Mérida, August 31, 2020 (venezuelanalysis.com) – The owner of Curacao’s La Isla refinery, Refineria di Korsou (RdK), is suing Venezuela’s state-run oil company PDVSA for US $51 million.
RdK claims that PDVSA missed service payments on the leased out facility between February 2018 and December 2019, when the Venezuelan firm’s contract was terminated.
The lawsuit was lodged last Wednesday in a New York State court after local efforts to collect on the debt failed in March. Earlier this year, a Curacao court ruling spurred RdK to attempt to seize PDVSA stocks at the nearby Bonaire Petroleum Corporation (BOPEC) oil terminal as payment for the debt before backtracking on the move.
La Isla refinery is located 140 kilometres off Venezuela’s northern coast, and has been leased out by PDVSA since 1985. Last December, RdK abruptly cut short a year-long lease extension, citing the lack of a “reasonable offer” from the Venezuelan state entity. The refinery is currently idle after a lease deal between RdK and European industrial conglomerate Klesch Group fell through earlier this year. PDVSA’s total production at La Isla stood at 235,000 barrels since February 2018, well below the refinery’s 335,000 daily capacity, according to RdK.
At the time of writing, neither PDVSA nor the Maduro government have responded to RdK’s legal action.
The RdK lawsuit is the latest of a number of legal actions against the Venezuelan government, including settlement debt collection efforts from US oil giants Exxon Mobil and ConocoPhillips, Canadian mining firm Crystallex, and US glass firm O-I Glass. Caracas is also using the courts to contest the seizure of foreign based state assets, such as PDVSA’s US subsidiary CITGO and US $1.4 billion of gold stored in the Bank of England.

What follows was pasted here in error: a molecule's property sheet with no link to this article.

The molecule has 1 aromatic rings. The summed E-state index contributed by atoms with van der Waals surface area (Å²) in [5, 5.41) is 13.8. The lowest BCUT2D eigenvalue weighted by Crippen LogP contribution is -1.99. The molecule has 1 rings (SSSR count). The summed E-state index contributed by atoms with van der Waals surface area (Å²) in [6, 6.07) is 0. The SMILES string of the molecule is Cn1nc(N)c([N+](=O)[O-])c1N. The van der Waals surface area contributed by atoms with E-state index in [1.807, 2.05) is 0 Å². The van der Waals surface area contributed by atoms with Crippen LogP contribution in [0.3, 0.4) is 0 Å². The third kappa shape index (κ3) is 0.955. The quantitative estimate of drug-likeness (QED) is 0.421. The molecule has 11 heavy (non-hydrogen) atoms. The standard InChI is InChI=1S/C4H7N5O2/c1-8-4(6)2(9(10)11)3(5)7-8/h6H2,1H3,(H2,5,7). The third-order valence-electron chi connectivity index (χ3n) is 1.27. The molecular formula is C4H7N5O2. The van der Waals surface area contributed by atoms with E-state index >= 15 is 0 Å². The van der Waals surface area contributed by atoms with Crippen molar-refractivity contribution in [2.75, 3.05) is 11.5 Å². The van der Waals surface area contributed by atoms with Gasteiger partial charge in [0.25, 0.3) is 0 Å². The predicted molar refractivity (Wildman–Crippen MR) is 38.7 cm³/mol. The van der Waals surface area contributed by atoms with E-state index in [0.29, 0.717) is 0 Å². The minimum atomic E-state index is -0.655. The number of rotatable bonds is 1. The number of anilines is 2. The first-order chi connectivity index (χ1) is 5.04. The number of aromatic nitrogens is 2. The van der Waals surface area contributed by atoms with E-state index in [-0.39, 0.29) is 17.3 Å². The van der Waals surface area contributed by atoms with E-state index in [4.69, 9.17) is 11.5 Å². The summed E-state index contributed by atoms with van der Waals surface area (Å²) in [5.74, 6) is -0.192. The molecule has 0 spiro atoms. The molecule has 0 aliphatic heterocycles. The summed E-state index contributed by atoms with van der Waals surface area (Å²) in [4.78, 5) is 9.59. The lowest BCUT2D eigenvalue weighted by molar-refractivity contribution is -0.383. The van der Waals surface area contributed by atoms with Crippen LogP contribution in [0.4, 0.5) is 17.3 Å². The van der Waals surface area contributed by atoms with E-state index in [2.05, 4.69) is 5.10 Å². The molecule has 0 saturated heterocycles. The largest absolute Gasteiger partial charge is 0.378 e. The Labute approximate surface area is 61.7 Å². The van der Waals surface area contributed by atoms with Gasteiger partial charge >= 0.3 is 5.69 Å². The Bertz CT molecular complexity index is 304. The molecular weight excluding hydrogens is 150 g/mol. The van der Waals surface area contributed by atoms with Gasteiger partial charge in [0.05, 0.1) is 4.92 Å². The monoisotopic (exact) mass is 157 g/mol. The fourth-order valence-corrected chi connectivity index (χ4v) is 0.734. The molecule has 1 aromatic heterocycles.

‘Unacceptable’ lack of PDVSA maintenance at Bonaire terminal
PDVSA also faced problems at the BOPEC oil terminal in the nearby island of Bonaire last week, with local authorities accusing the Venezuelan firm of a prolonged and “unacceptable” lack of maintenance on Wednesday, ordering Caracas to withdraw its crude stocks to a different location “in order to take away risks.”
According to BOPEC spokespersons, PDVSA has failed to meet Bonaire’s Environment and Transport Inspectorate safety limits, citing examples including a leaking “floating roof” in an oil tank and “unusable” docks.
PDVSA and other state-run entities have been forced to make extensive spending and investment cuts as seven years of recession and tightened US sanctions have greatly reduced foreign currency income. Analysts have linked state underinvestment to a vast array of deteriorated infrastructure in the country and the recent spill of an estimated 20,000 barrels of oil close to PDVSA’s El Palito refinery in Carabobo State.
The BOPEC relocation adds to a variety of problems in PDVSA’s Caribbean-based refining and logistics network in recent months, with many third parties chased off by the threat of US secondary sanctions and a number of Venezuelan supertankers seized as collateral on international settlement deals.
PDVSA uses the BOPEC site to alleviate crude oil storage bottlenecks, which have been recently exacerbated by sanction- and COVID-induced contractions in international demand.
Starting with financial sanctions in August 2017, Washington has successively imposed unilateral measures against the Venezuelan oil industry, including an embargo, a blanket ban on all dealings with Venezuelan state entities, and secondary sanctions against Russian energy giant Rosneft. Output in July stood at a decades-low of 339,000 bpd.
US sanctions have likewise hurt the country’s refining capacity and generated severe fuel shortages. According to Reuters, fuel production is currently around 30,000 bpd, well short of the pandemic lockdown demand level estimated to be around 180,000 bpd.
Recent Iran-backed efforts to restart production at PDVSA’s El Palito and Cardon refineries have had mixed results, with Reuters reporting that production once again had to be stopped at the latter this week after a fluid catalytic cracking unit failed. The adapted naphtha reformer at the Cardon refinery allegedly has a capacity to produce 25,000 bpd of fuel, and production is expected to restart in the coming days, according to union leader Ivan Freites.